What is the relationship between prayer and conversion?
Part III: Three Conversions Through Trial: Trial II
The second trial is that of how to do good… In his crying out to the Lord, he is heard and the Lord breaks his chains of difficulty…To abstain from every sort of sin has not become easy. God could have granted this without difficulties, but if there were no difficulties, we would not appreciate the Giver of this good gift. For if man at first did not feel the weight of desire’s chains whenever he wished, and his soul were not wounded by the weight of its chains, he would think to attribute what he was now able to do to his own strength, never confessing the mercies of the Lord.
from St. Augustine Answers 101 Questions on Prayer by Fr. Ermatinger.
Man has now set his foot upon the path, upon the Way; yet this does not mean that his journeying is suddenly of ease without care. He has awakened from his slumber, sought the light, passed through the trial of the desire to remain in twilight or return to the darkness, has cried out to God, and God, in His own good time, has begun the illumination of man’s soul; to make it to desire Him, know Him, do His will, and be united with Him. This is the great work of the Lord, and yet, here man struggles against this work. Man struggles because he desires to do good and to be good, and yet sees himself all the more clearly chained as the light of God becomes brighter. That which is written upon the human heart and the illuminating light teaches man what it is to do good, yet he is often restrained from doing so because of his own vices. In seeing the path, and stepping upon it, his question of how might I do good? becomes his trial. For as the creature, yet who bears the image of God, yet who is chained by sin and vice, he is faced with the trial of his forefather Adam; which is to accept that goodness, knowing it, and doing it comes not by his own hand but by the Hand of the Lord. It is the trial of pride; that in knowing sin and being bound by it, that man might deliver himself, be the master of himself, his own liberation, master of his fate, and ultimately to be like gods in commanding what binds and loosens his own soul. Only in crying out to God in prayer; in acknowledging his own littleness before God, his utter dependency to both exist and act, can he find freedom from his bonds, the ability to walk the path of the good, and to arrive at his eternal destination.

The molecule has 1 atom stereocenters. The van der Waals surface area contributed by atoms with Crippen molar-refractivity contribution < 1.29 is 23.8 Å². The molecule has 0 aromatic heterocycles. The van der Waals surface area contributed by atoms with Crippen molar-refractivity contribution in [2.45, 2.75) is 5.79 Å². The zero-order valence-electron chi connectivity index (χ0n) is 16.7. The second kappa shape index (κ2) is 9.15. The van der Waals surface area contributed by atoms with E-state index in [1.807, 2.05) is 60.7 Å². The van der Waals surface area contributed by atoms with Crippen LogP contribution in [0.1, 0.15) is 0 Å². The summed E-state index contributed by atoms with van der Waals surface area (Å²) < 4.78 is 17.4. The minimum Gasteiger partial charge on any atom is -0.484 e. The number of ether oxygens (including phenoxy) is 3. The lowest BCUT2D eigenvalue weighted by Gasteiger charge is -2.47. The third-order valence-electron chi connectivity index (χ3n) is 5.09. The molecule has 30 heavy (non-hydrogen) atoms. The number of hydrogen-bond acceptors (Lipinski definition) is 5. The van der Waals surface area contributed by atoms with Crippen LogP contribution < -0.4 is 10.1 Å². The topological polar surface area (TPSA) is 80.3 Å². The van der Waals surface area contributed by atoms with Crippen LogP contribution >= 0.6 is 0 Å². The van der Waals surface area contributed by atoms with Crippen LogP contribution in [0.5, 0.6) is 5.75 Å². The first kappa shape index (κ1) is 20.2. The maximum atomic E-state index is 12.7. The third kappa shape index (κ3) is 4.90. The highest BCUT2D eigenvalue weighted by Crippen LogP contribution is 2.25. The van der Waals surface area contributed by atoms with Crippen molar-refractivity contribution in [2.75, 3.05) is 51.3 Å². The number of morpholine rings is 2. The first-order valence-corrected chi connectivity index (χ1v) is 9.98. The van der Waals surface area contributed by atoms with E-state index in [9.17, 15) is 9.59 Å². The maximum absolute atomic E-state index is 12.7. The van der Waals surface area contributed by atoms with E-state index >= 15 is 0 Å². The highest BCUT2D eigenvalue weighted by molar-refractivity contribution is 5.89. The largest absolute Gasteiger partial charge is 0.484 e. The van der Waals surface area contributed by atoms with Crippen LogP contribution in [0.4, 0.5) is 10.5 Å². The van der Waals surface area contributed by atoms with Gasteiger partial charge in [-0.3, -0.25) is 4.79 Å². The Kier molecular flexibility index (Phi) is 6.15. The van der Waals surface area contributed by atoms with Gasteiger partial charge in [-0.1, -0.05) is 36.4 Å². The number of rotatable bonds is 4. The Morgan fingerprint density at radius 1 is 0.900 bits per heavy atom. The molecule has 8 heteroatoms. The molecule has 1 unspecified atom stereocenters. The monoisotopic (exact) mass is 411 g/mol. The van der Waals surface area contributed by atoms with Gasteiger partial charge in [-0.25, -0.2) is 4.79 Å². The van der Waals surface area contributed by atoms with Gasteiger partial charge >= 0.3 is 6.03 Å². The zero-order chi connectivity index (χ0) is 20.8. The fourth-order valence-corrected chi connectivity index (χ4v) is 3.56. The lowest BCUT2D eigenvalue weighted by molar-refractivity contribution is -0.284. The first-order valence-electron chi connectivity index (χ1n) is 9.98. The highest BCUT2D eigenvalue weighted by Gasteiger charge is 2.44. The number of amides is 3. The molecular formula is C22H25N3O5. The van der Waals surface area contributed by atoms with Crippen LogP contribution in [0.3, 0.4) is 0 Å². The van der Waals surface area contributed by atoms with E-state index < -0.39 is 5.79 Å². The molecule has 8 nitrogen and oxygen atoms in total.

God might, at any time, remove the bonds of sin from man. This is easy for Him, but it is not easy for man to abstain from every sin, for in man the root of sin is his pride that he himself can choose and do what is good according to his own pleasure. If this root is not cut out, the barren fig tree will regrow in man’s heart. God so permits man to know the weight of the chains of sin, and the wounds that come from struggling against the iron, not simply as just punishment, but as means for purifying man of his pride. It is so that man might be abased of the prideful assumption the he can be and do as he pleases, but rather that being and doing is as the Lord pleases. That man might confess the mercies of the Lord and ever more trust in His Goodness.